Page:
Wednesday, November 5, 2014

Alma 40: Afterlife Guesswork

Poor, wayward Corianton is still being lectured by his father, Alma the Younger, who greatly desires to explain some of the more esoteric aspects of the gospel to put his son's mind at ease.

What's the Deal with that Resurrection?
Alma has perceptively discovered that one of Corianton's main problems is a poor understanding of how the resurrection will work.  This makes perfect sense, because when I gained a sexual appetite and began to lose interest in the church just like Corianton did, I too was baffled by the details of the resurrection more than anything else.

Seriously?  "Son, you don't care about church anymore and I've noticed you like women.  Obviously I need to clear up some details of the resurrection to rekindle your testimony."  Alma might as well have said, "Son, your breathing is shallow and I've noticed you have a gunshot wound to the chest.  Obviously I need to put your big toe in a splint so you'll get better."

But, awkward parenting aside, let's see what important information Alma shares:
  • There won't be a resurrection until after the coming of Christ (verse 2)
  • We don't know when the resurrection will happen (verse 4)
  • We don't know how many resurrections there will be, but it's okay because God knows (verse 5)
  • After death, good people's spirits will dwell in a paradise until they are resurrected (verse 12)
  • After death, bad people's spirits will dwell in outer darkness until they are resurrected (verse 13)
  • At some point in time, souls will be reunited with their bodies and be judged by God (verse 21)
  • In the resurrection, everything will be perfectly restored to the way it was (verse 23)
  • The wicked will not inherit the kingdom of God (verse 26)
Okay, how much of this crap does Corianton need to know?  Almost none of it.  By Alma's own admission, a lot of this stuff doesn't really matter because God's steady hand is at the helm. But somehow, he thinks it's important to break down all these logistics (which he admits he doesn't fully know) to help his disinterested son decide to reclaim his ministry.  All Corianton really needed to hear (the stuff that's essential to salvation, to borrow a phrase) is the last bit:  "no unclean thing can inherit the kingdom of God."

But yeah, keep talking in circles about the resurrection.

Binary:  Fun for Counting, Bad for Judging
So let's take a closer look at the explanation of the so-called Spirit World, which is described (but not named) in this chapter:
And then shall it come to pass, that the spirits of those who are righteous are received into a state of happiness, which is called paradise, a state of rest, a state of peace, where they shall rest from all their troubles and from all care, and sorrow.
And then shall it come to pass, that the spirits of the wicked, yea, who are evilfor behold, they have no part nor portion of the Spirit of the Lord; for behold, they chose evil works rather than good; therefore the spirit of the devil did enter into them, and take possession of their houseand these shall be cast out into outer darkness; there shall be weeping, and wailing, and gnashing of teeth, and this because of their own iniquity, being led captive by the will of the devil.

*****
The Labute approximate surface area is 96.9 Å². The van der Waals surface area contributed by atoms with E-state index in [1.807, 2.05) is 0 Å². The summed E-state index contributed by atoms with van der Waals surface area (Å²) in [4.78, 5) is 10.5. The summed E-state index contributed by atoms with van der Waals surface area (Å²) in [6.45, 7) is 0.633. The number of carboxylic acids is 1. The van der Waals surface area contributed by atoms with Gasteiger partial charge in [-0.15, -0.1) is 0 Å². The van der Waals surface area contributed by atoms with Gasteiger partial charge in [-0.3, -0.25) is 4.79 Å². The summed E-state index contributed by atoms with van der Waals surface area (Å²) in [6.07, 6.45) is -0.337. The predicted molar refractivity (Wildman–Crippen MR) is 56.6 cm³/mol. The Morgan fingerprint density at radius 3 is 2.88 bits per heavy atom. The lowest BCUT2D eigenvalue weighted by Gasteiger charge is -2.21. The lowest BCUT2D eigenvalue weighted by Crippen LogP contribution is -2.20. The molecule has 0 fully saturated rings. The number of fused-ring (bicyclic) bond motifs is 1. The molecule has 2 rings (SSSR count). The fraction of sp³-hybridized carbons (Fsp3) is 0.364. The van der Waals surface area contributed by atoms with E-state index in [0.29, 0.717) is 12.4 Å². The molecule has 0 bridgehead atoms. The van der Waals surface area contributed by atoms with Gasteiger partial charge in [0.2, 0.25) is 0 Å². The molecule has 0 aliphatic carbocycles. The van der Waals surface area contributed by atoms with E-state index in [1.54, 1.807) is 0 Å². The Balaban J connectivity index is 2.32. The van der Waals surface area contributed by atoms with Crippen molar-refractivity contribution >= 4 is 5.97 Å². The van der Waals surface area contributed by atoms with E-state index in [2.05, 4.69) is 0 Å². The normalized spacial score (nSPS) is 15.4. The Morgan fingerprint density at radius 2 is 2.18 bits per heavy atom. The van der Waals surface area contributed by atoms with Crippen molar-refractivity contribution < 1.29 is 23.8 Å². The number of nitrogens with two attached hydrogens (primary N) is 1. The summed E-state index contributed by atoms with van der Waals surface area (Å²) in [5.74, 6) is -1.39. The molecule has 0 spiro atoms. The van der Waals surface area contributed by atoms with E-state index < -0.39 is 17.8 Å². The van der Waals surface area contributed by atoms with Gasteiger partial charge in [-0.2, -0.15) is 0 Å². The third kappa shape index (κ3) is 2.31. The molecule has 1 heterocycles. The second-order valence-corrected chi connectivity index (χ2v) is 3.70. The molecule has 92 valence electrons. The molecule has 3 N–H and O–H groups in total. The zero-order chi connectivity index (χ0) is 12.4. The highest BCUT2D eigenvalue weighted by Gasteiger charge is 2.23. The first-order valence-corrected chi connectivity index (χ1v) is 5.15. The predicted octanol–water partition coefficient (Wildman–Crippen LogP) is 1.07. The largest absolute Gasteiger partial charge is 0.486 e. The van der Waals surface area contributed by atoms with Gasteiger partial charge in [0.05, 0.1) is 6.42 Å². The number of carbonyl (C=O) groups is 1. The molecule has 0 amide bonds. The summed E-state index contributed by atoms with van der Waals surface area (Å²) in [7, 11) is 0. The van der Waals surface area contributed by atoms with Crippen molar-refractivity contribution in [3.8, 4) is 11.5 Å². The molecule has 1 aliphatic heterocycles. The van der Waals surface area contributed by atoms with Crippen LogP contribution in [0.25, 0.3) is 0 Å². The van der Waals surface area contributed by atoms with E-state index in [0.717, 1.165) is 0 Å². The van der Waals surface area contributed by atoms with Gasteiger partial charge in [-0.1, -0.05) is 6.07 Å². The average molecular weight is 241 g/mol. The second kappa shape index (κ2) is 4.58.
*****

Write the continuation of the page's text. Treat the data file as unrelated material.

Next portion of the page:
I used to think that Mormonism had the only concept of an afterlife that made any kind of sense or had any semblance of fairness.  It's not just a Heaven and Hell thing, there are degrees of glory and people don't have to fall into black-and-white categories.  Silly Catholic friends, thinking the afterlife is all-or-nothing.  Right?

Wrong.  Somehow I was overlooking my own hypocrisy by overlooking the Spirit World.  What happens to people who aren't exactly righteous but who still have a portion of the Spirit of the Lord?  You know, like, normal people who screw up a lot but are basically decent?  The Spirit World has no Limbo.  It's either righteous or wicked.  No in between.  Just like the other religions I used to criticize.  Sure, this all happens before we actually get judged and sent to our final destinations, but we still have to get sorted into two oversimplified, generalized categories that cannot accurately reflect the breadth of the spectrum of human moral conduct.

And even with the three degrees of glory and the three subdivisions of the Celestial Kingdom, it's only marginally fairer than a simple Heaven-or-Hell scenario.  Or less fair, if you look at it as God imposing a caste system on the afterlife.

Alma Speaks as a Man
Verse 20 is good for a scoff and an eye roll:
Now, my son, I do not say that their resurrection cometh at the resurrection of Christ; but behold, I give it as my opinion, that the souls and the bodies are reunited, of the righteous, at the resurrection of Christ, and his ascension into heaven.
This chapter is rife with weirdly parsed sentences and awkward commas and bizarre repetitions.  It seems like it's filled with intentionally impressive phrases that have intentionally obfuscated meanings.  All this, somehow, is supposed to educate Corianton rather than confuse him further.  And I'm sure it helps that when Alma doesn't know some of this purportedly essential doctrine, he just fills in the blanks with his opinions.  If this is simply his opinion and he knows it, why is he preaching it to his doubting child?  If he's not actually prophesying and he's just blowing smoke, why is it included in the painstakingly compiled scripture for the modern day?

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